Very few memories made it out of the hospital, but Rick Lopez recalls hearing the overhead speaker in the hallway, calling the rapid response team to his room.
It wasn't the first time the 59-year-old wondered whether he would make it.
On March 11, Lopez was three days into his positive COVID-19 test and felt too tired to get out of bed. His wife, Kathy, and their daughter, Jozette ("Joey"), also had tested positive on March 8.
But Rick was the sickest.
On March 12, Kathy Lopez went to Walgreens and bought a pulse oximeter on a family member's advice. If the oxygen-saturation level of Rick's blood was below 91, she was told, she should take him to the emergency room.
His reading was 62.
"I didn't want to go to the hospital," he said. "I told Kathy, 'They'll put me on a ventilator, and I'll die. That's all you hear in the news; people go on a ventilator and die."
He was half right. The day after he was wheeled into the ER at UnityPoint Health-Trinity Rock Island, Lopez was intubated.
The weeks that passed are a blur of cryptic dreams for Rick and worried prayer for Kathy.
"I'm lucky she made me go to the hospital, or I would have died in my bed," he said.
"I wasn't allowed to visit in the beginning, and he called me on March 13 to say they were putting him on a ventilator," Kathy said. "The last thing I remember saying was, 'Bye. I love you.' And that was it."
But there was a long way to go.
The couple sat next to each other Tuesday at a table near a window in their Rock Island restaurant, Igor's Bistro, and did their best to piece together their timeline.
For a couple of weeks in the intensive-care unit, the hospital staff rotated Rick from his stomach to his back, and the ventilator breathed for him. His vitals were constantly monitored. He was heavily sedated, fed by a tube and, eventually, a tracheostomy tube was inserted in his throat.
All Kathy could do was her best to stay positive for the kids and do what she knew her husband would want — keep their restaurant going.
Before Rick got sick, the family was working hard to keep Igor's afloat. The Halloween-themed restaurant had pandemic nails driven into its coffins. Times were tough, but the family had survived before.
Just a few months after opening Igor's in the spring of 2017, Rick had to have triple-bypass surgery. When the pandemic forced them closed, the family figured they could wait it out.
"The fact Iowa was fully open and we weren't really hurt us," Rick said. "I saw the traffic some of the coffee and energy-drink places were doing, so we created a spot in the back for a pickup window, and we got going on coffee and energy drinks.
"Then we added breakfast items, which are doing great. We extended the patio and added outdoor tables."
But their progress came again to a halt. The trip to the ER was the beginning of a six-week hospital stay.
Finally released on April 24, Rick is back at Igor's. He'll take a day off this week to have his feeding tube removed, then it's back to the restaurant as soon as possible.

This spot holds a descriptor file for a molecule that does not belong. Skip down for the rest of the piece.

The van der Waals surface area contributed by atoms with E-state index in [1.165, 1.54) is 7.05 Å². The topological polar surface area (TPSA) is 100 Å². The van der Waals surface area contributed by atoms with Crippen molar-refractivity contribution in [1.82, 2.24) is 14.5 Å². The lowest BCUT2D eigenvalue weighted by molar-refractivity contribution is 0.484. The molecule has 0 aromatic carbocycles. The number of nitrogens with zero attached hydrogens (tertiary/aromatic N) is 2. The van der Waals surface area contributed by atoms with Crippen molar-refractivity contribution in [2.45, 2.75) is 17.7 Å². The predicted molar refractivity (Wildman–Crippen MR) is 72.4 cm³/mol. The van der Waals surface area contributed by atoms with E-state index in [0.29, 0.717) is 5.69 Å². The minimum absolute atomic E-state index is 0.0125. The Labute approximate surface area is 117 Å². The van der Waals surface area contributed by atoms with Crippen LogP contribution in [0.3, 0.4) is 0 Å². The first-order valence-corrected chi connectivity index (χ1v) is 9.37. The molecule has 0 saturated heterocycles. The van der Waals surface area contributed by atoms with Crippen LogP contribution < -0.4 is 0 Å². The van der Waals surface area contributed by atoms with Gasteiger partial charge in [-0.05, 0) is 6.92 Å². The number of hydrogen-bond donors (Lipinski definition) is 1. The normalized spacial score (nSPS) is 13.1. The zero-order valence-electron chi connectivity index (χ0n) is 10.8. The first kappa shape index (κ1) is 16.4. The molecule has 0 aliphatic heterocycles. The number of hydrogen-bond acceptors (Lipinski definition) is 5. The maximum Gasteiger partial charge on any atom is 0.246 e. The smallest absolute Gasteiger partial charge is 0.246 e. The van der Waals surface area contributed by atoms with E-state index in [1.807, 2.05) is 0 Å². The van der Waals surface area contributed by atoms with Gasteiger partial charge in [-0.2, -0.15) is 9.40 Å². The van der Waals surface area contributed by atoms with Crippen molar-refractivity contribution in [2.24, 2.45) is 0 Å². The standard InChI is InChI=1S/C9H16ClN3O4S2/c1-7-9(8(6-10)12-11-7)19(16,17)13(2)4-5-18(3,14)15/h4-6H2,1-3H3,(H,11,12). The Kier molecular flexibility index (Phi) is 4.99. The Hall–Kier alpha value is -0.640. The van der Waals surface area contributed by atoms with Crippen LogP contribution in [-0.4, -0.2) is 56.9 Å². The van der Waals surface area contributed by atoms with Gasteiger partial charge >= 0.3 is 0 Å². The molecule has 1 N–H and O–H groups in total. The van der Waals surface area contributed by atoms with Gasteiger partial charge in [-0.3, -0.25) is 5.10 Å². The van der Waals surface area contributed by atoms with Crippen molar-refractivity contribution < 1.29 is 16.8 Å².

His voice is softer than usual from the pressure of the tubes in his throat, and he tires easily. He has asked his doctor how long this-or-that symptom will persist, but nobody really knows. The virus still is too new, and people respond differently.
Among the few memories of his time on a ventilator, Rick recalls some of his thoughts. He was taking inventory of his life, he said. He was measuring, as a carpenter does, to see how much room he had left.
He'd managed to check off his life goals — marriage, three great kids, a career as a carpenter and a pension that allowed him to follow his dream of opening the restaurant. For his final chapters, Rick intended to buy an RV and travel with Kathy.
He knew better than many that plans don't always work out, but he wasn't giving up.
"My life expectancy is around 72, maybe 76, and I'm going to be 60 at the end of the month," he said. "I was thinking how I could be dead in 12 years, and did I really want to do this restaurant? I didn't get that Winnebago yet.
"I was going to claim Social Security at 62, and we were going to travel."
The discussion caused a mist to rise their eyes, but their tears were not born of regret. After so much worry, struggle and sickness, hope and relief finally rejoined the Lopezes at their table.
"We're not done here," Kathy said. "We're not finished."
When they are medically allowed, the couple will get COVID-19 vaccines. They were close to being eligible when they became infected.
"This is horrible, and you don't want to go through what I went through — what we went through," Rick said. "Get the shot.
"I lost a lot. The nurses had March Madness games on the TV, and I kind of remember hearing them. I remember hearing them suction the fluid off my lungs at first. It triggered massive coughing fits, so they'd sedate me more.
"The first time I was able to stand, it was for 30 seconds. You can't believe how weak you get.
"It was a really big deal when I made it to to six minutes of standing. They said, 'OK. Let's walk.' One good thing is that I bought a recumbent elliptical bike for my health a month before I got sick, and that's exactly what they had at physical therapy.
"I had big plans, big ideas. I still do."